Exercise Helps With Body Image, Depression in Pregnancy
September 8, 2008
Exercise can help expectant moms in mind as well as body. A new study suggests that women who stay active and are more positive about their changing shapes might protect themselves from depression both during and after pregnancy.
"Our study supports the psychological benefits of exercise to improve body image and lessen depressive symptoms," said lead study author Danielle Symons Downs, associate professor of kinesiology and obstetrics and gynecology at Penn State University.
Downs and colleagues surveyed 230 Pennsylvania women throughout pregnancy and the postpartum period about their symptoms of depression, exercise habits and feelings about weight, appearance and other aspects of body image. Their findings appear in the current (August) issue of the journal Annals of Behavioral Medicine.
As expected and consistent with previous research, women who experienced depressive symptoms early in pregnancy tended to report later pregnancy and postpartum depression, the authors found.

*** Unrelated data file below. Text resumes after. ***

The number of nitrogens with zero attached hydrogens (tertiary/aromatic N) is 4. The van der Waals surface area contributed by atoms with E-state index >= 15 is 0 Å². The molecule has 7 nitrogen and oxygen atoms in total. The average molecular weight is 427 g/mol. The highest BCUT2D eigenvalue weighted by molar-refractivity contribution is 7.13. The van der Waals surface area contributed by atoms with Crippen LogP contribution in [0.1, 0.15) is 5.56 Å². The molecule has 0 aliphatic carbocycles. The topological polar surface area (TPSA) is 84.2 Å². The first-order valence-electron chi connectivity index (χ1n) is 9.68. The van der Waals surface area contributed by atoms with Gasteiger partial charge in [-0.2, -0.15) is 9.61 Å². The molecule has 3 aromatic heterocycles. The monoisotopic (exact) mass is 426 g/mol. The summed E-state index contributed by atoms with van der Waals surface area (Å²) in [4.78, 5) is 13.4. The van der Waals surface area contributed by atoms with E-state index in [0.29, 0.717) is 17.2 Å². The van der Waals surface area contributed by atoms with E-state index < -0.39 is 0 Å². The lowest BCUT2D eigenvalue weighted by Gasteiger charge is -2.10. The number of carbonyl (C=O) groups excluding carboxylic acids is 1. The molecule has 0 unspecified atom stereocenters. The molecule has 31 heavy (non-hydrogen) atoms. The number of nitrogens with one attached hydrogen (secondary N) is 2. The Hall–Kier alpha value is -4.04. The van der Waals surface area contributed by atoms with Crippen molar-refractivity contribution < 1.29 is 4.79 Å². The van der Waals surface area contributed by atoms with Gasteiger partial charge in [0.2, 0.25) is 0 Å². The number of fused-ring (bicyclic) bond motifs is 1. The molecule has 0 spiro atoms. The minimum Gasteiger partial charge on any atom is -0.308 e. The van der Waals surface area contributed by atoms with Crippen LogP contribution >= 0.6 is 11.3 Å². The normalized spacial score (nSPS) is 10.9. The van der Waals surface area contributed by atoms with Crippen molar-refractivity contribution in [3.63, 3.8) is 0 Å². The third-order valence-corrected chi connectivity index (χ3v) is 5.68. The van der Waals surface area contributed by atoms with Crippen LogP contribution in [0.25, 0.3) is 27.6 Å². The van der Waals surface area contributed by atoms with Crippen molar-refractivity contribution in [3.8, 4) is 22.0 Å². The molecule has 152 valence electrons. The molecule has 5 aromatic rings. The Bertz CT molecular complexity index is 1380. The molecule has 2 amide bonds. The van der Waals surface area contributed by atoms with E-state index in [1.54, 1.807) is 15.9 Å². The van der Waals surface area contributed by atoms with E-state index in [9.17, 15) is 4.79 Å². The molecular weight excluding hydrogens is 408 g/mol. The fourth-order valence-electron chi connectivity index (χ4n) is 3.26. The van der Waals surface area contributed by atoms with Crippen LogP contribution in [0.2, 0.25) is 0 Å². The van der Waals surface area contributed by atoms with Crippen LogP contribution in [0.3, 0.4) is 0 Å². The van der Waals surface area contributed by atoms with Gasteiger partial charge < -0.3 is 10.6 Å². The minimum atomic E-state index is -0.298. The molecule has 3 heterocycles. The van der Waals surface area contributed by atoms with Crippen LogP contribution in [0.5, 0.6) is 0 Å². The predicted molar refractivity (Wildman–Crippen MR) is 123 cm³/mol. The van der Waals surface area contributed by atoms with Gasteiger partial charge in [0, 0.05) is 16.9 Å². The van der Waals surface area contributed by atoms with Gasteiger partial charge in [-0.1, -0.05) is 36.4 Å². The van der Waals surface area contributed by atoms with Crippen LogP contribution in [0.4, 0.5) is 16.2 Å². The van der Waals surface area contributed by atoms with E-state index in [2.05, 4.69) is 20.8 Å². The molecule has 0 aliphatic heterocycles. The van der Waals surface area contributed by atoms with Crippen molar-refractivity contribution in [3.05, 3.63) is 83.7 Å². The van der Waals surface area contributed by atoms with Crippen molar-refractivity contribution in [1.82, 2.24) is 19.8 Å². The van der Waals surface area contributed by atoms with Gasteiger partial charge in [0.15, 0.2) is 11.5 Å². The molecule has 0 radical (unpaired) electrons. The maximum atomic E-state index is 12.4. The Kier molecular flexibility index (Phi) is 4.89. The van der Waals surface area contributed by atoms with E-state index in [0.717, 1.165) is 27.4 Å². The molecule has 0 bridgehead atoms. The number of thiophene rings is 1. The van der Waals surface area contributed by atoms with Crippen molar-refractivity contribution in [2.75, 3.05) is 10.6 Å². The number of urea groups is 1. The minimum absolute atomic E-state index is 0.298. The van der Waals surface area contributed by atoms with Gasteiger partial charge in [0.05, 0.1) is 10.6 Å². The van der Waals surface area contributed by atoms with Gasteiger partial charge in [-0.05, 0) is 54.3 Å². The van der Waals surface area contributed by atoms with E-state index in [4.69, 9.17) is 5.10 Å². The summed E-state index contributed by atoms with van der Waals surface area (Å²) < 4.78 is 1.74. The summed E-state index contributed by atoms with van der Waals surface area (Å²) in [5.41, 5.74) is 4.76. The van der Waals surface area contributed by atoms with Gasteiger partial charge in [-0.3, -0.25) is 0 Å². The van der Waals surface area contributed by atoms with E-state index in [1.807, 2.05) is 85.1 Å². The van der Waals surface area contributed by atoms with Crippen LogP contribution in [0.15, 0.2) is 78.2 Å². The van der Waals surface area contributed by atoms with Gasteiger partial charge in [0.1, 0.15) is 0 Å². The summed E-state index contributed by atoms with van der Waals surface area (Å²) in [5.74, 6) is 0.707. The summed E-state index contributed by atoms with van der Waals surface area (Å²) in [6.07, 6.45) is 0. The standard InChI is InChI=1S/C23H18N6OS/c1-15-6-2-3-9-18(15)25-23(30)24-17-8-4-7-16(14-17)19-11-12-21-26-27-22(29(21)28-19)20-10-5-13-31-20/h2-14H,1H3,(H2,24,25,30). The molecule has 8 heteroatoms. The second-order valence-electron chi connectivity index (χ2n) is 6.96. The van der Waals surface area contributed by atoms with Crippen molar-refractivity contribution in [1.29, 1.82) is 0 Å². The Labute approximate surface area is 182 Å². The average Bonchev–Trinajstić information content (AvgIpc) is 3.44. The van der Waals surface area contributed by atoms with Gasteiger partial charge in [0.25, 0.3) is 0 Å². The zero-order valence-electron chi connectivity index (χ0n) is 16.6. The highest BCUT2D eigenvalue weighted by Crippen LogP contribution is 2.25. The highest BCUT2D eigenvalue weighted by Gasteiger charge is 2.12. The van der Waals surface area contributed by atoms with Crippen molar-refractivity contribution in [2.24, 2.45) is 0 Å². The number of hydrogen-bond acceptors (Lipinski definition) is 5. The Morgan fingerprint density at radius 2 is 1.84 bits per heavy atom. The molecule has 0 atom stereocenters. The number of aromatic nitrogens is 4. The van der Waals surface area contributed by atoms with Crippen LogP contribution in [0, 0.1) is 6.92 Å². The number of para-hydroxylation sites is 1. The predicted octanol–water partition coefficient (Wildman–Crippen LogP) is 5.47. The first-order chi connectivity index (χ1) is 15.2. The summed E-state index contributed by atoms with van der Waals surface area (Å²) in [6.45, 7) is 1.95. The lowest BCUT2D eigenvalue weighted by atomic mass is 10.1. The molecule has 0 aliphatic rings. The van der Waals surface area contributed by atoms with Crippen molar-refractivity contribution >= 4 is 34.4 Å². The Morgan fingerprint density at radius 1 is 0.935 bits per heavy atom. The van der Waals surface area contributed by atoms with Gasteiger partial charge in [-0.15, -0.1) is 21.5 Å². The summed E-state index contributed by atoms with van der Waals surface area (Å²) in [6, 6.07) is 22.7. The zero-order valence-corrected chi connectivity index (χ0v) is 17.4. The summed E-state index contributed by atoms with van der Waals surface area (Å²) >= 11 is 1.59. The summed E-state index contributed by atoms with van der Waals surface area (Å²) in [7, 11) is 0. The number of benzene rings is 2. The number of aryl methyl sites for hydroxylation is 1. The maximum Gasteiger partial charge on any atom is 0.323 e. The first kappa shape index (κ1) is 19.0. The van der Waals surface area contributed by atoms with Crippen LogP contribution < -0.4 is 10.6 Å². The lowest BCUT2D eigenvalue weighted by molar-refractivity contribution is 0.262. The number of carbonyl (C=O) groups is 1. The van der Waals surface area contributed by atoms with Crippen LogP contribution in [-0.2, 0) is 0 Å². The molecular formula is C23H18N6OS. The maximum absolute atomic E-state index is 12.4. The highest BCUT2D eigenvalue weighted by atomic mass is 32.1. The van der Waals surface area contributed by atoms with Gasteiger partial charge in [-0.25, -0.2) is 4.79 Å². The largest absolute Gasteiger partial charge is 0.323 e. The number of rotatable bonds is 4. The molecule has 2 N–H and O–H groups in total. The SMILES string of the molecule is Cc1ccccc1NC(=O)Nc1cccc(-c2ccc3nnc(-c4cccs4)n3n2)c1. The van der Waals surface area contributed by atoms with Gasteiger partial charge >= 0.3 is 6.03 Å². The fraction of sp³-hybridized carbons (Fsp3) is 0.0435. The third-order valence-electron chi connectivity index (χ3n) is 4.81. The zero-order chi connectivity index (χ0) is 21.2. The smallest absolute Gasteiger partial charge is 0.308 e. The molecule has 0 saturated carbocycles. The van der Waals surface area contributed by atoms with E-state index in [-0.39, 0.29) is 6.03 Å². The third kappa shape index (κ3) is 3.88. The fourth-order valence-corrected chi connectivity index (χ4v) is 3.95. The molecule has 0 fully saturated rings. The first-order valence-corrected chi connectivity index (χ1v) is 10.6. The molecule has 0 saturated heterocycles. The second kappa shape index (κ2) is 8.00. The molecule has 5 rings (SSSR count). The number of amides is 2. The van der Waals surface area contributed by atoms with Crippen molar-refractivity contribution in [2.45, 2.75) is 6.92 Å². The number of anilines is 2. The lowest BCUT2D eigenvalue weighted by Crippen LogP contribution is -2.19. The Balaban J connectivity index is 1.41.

What is new, though, are the findings about the role of body image and exercise behavior in relation to pregnancy and postpartum depressive symptoms. Women who experienced higher levels of depression symptoms also reported less satisfaction with their appearance throughout the trimesters of pregnancy.
"If someone is depressed and not very happy with how their body looks, especially with regard to the physical changes that occur during pregnancy, it can influence depression later on," Downs said.
Women who reported more depressive symptoms during the first trimester tended to engage in less exercise behavior in early pregnancy. In addition, women who exercised more prior to their pregnancy had greater body satisfaction during the second and third trimesters and less depressive symptoms in the second trimester, which suggests that avid pre-pregnancy exercise might protect women from negative depressive symptoms and body dissatisfaction during mid-to-late pregnancy, Downs said.
Annals of Behavioral Medicine is the official peer-reviewed publication of The Society of Behavioral Medicine. The Society of Behavioral Medicine at http://www.springer.com/public+health/journal/12160
Article courtesy of Health Behavior News Service.
Editors: Dr. Danielle Symons Downs is at 814-863-0456 or firstname.lastname@example.org. For additional information, please contact the College of Health and Human Development Office of College Relations at (814) 865-3831 or email@example.com.